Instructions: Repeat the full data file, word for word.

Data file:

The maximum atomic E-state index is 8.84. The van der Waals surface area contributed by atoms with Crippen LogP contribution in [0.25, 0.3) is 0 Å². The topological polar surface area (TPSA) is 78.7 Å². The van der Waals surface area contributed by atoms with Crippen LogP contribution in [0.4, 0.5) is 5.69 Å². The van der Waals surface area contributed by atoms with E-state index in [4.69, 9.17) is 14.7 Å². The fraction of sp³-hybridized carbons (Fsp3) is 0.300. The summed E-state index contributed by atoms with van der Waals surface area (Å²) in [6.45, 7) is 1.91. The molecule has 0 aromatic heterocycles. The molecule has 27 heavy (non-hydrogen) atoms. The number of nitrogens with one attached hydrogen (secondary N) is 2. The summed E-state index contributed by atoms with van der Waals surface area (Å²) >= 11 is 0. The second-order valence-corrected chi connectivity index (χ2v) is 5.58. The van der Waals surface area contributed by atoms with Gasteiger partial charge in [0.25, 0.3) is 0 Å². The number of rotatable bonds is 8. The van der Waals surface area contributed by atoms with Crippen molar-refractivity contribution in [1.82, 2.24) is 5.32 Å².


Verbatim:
The maximum atomic E-state index is 8.84. The van der Waals surface area contributed by atoms with Crippen LogP contribution in [0.25, 0.3) is 0 Å². The topological polar surface area (TPSA) is 78.7 Å². The van der Waals surface area contributed by atoms with Crippen LogP contribution in [0.4, 0.5) is 5.69 Å². The van der Waals surface area contributed by atoms with E-state index in [4.69, 9.17) is 14.7 Å². The fraction of sp³-hybridized carbons (Fsp3) is 0.300. The summed E-state index contributed by atoms with van der Waals surface area (Å²) in [6.45, 7) is 1.91. The molecule has 0 aromatic heterocycles. The molecule has 27 heavy (non-hydrogen) atoms. The number of nitrogens with one attached hydrogen (secondary N) is 2. The summed E-state index contributed by atoms with van der Waals surface area (Å²) >= 11 is 0. The second-order valence-corrected chi connectivity index (χ2v) is 5.58. The van der Waals surface area contributed by atoms with Gasteiger partial charge in [0.25, 0.3) is 0 Å². The number of rotatable bonds is 8. The van der Waals surface area contributed by atoms with Crippen molar-refractivity contribution in [1.82, 2.24) is 5.32 Å².